- T-bill yields rise above Uganda for first time since July 2014
- Sterling's Moturi sees yields at record 24% before dropping
Kenya is finding that the price for defending its currency is higher borrowing costs for the government.
Yields on Treasury bills have surged to their highest levels in more than 3 1/2 years as the central bank attempts to entice foreign investors into buying the securities, attracting dollars into the economy and taking shillings out of the system. Rates on Kenya’s 91-day notes last week rose above those of Uganda, a country with a gross capita per income not even half that of its larger neighbor, for the first time since July 2014, according to data compiled by Bloomberg.
“As rates go up, we’re likely to see foreign investors bring money into the market,” Fred Moturi, head of fixed-income at Sterling Investment Bank Ltd., a Nairobi-based brokerage, said by phone. “The Central Bank of Kenya is willing to stomach high rates. It’s all about the shilling, they feel they have room to do this without negatively affecting inflation.”
So far, the efforts are paying off. The currency of East Africa’s largest economy has declined less against the dollar than neighbors Tanzania and Uganda, which have seen their shillings slide more than 20 percent to record lows, as Kenyan policy makers also run down foreign-exchange reserves to defend the currency. The Kenyan shilling dropped 12 percent against the dollar in 2015 as a slump in tourism and agricultural exports cut foreign-exchange earnings and investors shun riskier assets.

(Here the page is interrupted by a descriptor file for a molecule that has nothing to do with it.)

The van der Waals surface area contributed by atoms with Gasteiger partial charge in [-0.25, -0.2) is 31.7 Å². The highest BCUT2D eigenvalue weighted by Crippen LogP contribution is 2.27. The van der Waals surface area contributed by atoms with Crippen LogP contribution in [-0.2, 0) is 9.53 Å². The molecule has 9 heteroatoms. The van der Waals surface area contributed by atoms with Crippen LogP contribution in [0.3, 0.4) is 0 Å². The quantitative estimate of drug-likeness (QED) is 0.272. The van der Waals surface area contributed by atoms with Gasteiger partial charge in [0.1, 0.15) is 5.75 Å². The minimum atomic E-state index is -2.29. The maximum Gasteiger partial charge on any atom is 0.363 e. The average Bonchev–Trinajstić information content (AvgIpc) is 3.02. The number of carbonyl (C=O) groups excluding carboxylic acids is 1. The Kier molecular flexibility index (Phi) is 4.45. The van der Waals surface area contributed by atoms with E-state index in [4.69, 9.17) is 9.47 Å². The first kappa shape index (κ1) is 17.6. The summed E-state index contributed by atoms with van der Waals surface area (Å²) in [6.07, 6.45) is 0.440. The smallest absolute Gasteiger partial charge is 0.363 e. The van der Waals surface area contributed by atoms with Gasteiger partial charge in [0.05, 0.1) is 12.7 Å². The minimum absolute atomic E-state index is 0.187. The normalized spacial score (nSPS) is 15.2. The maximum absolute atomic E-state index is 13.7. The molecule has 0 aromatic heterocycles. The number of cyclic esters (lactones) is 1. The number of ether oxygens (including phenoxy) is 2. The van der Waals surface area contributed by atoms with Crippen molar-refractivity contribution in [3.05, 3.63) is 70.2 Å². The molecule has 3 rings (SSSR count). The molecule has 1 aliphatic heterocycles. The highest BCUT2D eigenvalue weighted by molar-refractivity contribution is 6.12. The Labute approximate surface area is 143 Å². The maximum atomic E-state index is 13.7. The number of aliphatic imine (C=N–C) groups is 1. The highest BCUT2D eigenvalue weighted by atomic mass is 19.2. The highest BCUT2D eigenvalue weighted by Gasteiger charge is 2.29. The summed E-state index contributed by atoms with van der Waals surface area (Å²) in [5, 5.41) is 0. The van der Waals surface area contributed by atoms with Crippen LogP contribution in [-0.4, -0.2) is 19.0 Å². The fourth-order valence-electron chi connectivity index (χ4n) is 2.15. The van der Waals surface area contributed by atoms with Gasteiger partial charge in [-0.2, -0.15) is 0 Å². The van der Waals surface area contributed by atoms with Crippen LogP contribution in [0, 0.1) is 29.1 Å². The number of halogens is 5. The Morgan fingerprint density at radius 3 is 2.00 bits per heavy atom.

Kenya’s central bank has raised its benchmark interest rate by a total of 300 basis points since June to try and stabilize the shilling in a nation that relies on imports for goods ranging from wheat and sugar to cars and fuel. The Monetary Policy Committee led by Governor Patrick Njoroge held the benchmark interest rate at 11.5 percent on Sept. 22 as concerns about growth outweighed inflation risks.
Yields on Kenya’s short-term debt securities may climb as high as 24 percent from about 20 percent before coming down, according to Moturi. The nation’s 91-day securities paid 20.64 percent at an auction on Oct. 1. The shilling weakened 0.4 percent to 103.40 per dollar as of 2:28 p.m. in Nairobi on Wednesday.
The government budgeted to borrow 229.7 billion shillings ($2.2 billion) from the domestic market to help bridge a deficit equal to 8.7 percent of gross domestic product. While there is pressure to fund the shortfall, “borrowing rates are not sustainable,” Faith Atiti, an analyst at CBA Capital Ltd., said by phone from Nairobi.
“Yields, where they are now, messes up the whole economy,” she said. “It’s really paramount that they contain rates for the sake of the economy. If they try to drop the rates aggressively, then that will definitely renew pressure on the shilling.”
President Uhuru Kenyatta’s administration is also paying more to borrow for less than a year than for two or even five years, an anomaly known as an inverted yield curve that signals investors are more concerned about short-term repayment risks than the longer-term economic outlook. Yields on 364-day T-bills jumped 4.4 percentage points to 20.7 percent at a Sept. 30 sale, the highest since February 2012, while two-year notes sold in August were issued at an average of 14.78 percent.
An increase in yields for bonds maturing in two- to five-years may lure foreign investors, although most will probably prefer higher-yielding infrastructure notes because of their tax-free status, Samir Gadio, head of African strategy at Standard Chartered Plc in London, said.
“The authorities may be more reluctant to issue long-dated shilling debt instruments given the sharp rise in domestic funding costs, but will probably tolerate such rate levels at the short end for the time being,” he said. With issuance lagging behind the government’s target, there is an “increasing possibility that the authorities will step up external borrowing to meet their overall financing needs.”